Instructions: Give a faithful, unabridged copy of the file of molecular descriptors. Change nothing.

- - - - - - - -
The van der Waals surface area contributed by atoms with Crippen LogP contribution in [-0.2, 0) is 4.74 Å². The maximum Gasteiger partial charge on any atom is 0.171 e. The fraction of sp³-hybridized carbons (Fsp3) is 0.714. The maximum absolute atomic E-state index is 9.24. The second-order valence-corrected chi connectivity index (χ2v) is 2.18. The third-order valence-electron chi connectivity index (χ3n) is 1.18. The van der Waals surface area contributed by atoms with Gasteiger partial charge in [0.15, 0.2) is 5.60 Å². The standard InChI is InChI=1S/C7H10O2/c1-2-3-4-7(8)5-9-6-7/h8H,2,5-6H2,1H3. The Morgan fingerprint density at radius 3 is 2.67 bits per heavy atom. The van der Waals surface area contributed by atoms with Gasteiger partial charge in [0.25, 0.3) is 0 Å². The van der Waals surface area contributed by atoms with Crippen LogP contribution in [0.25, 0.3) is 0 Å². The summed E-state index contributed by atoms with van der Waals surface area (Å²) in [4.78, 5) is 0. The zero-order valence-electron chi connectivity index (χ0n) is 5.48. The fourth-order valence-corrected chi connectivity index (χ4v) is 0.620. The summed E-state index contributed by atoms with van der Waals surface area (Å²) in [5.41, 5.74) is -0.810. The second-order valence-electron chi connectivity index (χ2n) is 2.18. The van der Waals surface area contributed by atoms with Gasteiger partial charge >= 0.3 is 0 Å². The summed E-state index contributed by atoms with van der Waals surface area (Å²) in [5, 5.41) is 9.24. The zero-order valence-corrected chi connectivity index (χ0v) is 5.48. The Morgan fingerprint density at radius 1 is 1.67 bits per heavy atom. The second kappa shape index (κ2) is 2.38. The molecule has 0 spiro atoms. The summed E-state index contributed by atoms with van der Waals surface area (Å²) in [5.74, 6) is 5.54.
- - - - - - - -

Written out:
The van der Waals surface area contributed by atoms with Crippen LogP contribution in [-0.2, 0) is 4.74 Å². The maximum Gasteiger partial charge on any atom is 0.171 e. The fraction of sp³-hybridized carbons (Fsp3) is 0.714. The maximum absolute atomic E-state index is 9.24. The second-order valence-corrected chi connectivity index (χ2v) is 2.18. The third-order valence-electron chi connectivity index (χ3n) is 1.18. The van der Waals surface area contributed by atoms with Gasteiger partial charge in [0.15, 0.2) is 5.60 Å². The standard InChI is InChI=1S/C7H10O2/c1-2-3-4-7(8)5-9-6-7/h8H,2,5-6H2,1H3. The Morgan fingerprint density at radius 3 is 2.67 bits per heavy atom. The van der Waals surface area contributed by atoms with Gasteiger partial charge in [0.25, 0.3) is 0 Å². The van der Waals surface area contributed by atoms with Crippen LogP contribution in [0.25, 0.3) is 0 Å². The summed E-state index contributed by atoms with van der Waals surface area (Å²) in [4.78, 5) is 0. The zero-order valence-electron chi connectivity index (χ0n) is 5.48. The fourth-order valence-corrected chi connectivity index (χ4v) is 0.620. The summed E-state index contributed by atoms with van der Waals surface area (Å²) in [5.41, 5.74) is -0.810. The second-order valence-electron chi connectivity index (χ2n) is 2.18. The van der Waals surface area contributed by atoms with Gasteiger partial charge >= 0.3 is 0 Å². The summed E-state index contributed by atoms with van der Waals surface area (Å²) in [5, 5.41) is 9.24. The zero-order valence-corrected chi connectivity index (χ0v) is 5.48. The Morgan fingerprint density at radius 1 is 1.67 bits per heavy atom. The second kappa shape index (κ2) is 2.38. The molecule has 0 spiro atoms. The summed E-state index contributed by atoms with van der Waals surface area (Å²) in [5.74, 6) is 5.54.